Have You Had a Recent Unsuccessful IVF Cycle?

The majority of couples take it for granted that conception will happen naturally when they decide to start a family. However, for one in six couples in South Africa, it is not as easy as all that. Most of these couples will need some fertility treatment intervention to allow them to conceive and carry a baby to term.
In Vitro Fertilisation (IVF) is the most successful form of fertility treatment. At Medfem Fertility Clinic we have a 52% success rate per embryo transfer for IVF and ICSI in women under the age of 36. It is very important to note that although IVF success rates are improving all the time it can often take a number of cycles before a patient will see a successful outcome.

A failed IVF cycle is devastating and can bring an enormous sense of loss and frustration. This can bring a lot of stress to couples, and it is well known that excessive stress has a distinct physical effect on the body, including ovulation being disrupted or stopping altogether. It is therefore very important to understand that it is common to undergo an unsuccessful IVF cycle. Failed IVF cycles can also provide information for a successful next IVF treatment. When going into the next IVF cycle, feeling calm and prepared not only makes the treatment more bearable but may well increase the chance of success.


What could be the cause of a failed IVF cycle?

A successful embryo implantation requires a genetically normal embryo and a receptive uterine lining to make a healthy baby.
An IVF cycle can be unsuccessful even with good numbers of eggs (and embryos) if egg quality is poor. Egg quality reflects about 95% of the final quality of an embryo. Poor egg quality, therefore, always leads to poor embryo quality. Embryos from low-quality eggs often fail to implant.

In more than 95% of IVF failures, it is due to the arrest of the embryos. The embryonic arrest is quite often due to chromosomal or other genetic abnormalities in those embryos that made them too “weak” to continue normal development and sustained implantation. Unfortunately, unless we do preimplantation genetic screening (PGS) for chromosomal status on the embryos before transfer, we cannot know if they are likely to be competent.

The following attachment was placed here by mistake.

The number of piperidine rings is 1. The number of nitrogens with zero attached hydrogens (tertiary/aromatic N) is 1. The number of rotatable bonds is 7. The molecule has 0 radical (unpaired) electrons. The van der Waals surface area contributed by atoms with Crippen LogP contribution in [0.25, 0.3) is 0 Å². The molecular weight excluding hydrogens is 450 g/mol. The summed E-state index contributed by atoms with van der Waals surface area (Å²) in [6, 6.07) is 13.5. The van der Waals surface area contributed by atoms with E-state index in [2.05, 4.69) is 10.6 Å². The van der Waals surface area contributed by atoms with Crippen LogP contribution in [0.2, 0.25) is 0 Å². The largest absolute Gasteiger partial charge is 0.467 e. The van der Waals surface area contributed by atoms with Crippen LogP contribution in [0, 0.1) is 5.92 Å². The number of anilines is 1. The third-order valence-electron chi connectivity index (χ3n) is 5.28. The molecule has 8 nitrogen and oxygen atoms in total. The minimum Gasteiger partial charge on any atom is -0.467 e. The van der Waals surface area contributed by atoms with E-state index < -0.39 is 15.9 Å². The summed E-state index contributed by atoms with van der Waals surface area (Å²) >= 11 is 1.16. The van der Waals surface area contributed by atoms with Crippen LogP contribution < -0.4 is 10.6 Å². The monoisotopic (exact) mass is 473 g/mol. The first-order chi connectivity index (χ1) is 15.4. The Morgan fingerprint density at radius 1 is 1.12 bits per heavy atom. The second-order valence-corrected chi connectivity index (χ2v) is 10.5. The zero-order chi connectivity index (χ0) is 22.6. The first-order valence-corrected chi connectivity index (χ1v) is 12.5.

The endometrium is composed of cells that divide rapidly under the influence of progesterone and estrogen. Since the embryo implants in the endometrial layer, it must be thick and vascular to provide nutrients essential for embryonic development. Ideally, the endometrium should measure at least 9mm in thickness or more. Some women have a poor endometrial lining due to a luteal phase defect (not enough progesterone to stimulate and support endometrial growth), inflammation, invasion of the uterine muscle by endometrial glandular tissue, multiple fibroids, or back-to-back cycles of clomiphene citrate ovulation induction. Treatment with oestrogen and progesterone can alleviate this problem.

Immunologic factors are known to be a cause of IVF treatment failure. Some of the immunologic factors include anti-phospholipid antibodies (APA), antithyroid antibodies (ATA), and most importantly activation of uterine natural killer cells (NKa). Intralipids and other drugs can be used to control these conditions.

Steps after a failed IVF

The first thing that should happen after a failed IVF is to meet with your fertility specialist to review the cycle to understand the various results and establish an estimated success rate for a second IVF attempt. Many issues seen in a failed first IVF attempt can be addressed to eliminate or reduce the likelihood of the same issue occurring in a second try with IVF. At Medfem we analyse the following factors to find the causes of IVF failure:

  • Egg Quality
  • Sperm Quality
  • The stimulation protocol
  • Fertilisation results
  • Embryo development
  • Problems with the embryo transfer procedure
  • The endometrium

An unsuccessful IVF cycle, after all the preparations it takes, is often emotionally and financially devastating. We know this well because many of our patients come to Medfem after having failed IVF cycles elsewhere. Our confidence on this issue stems from the fact that we have helped so many patients over the years to conceive, despite long histories of unsuccessful fertility treatments.

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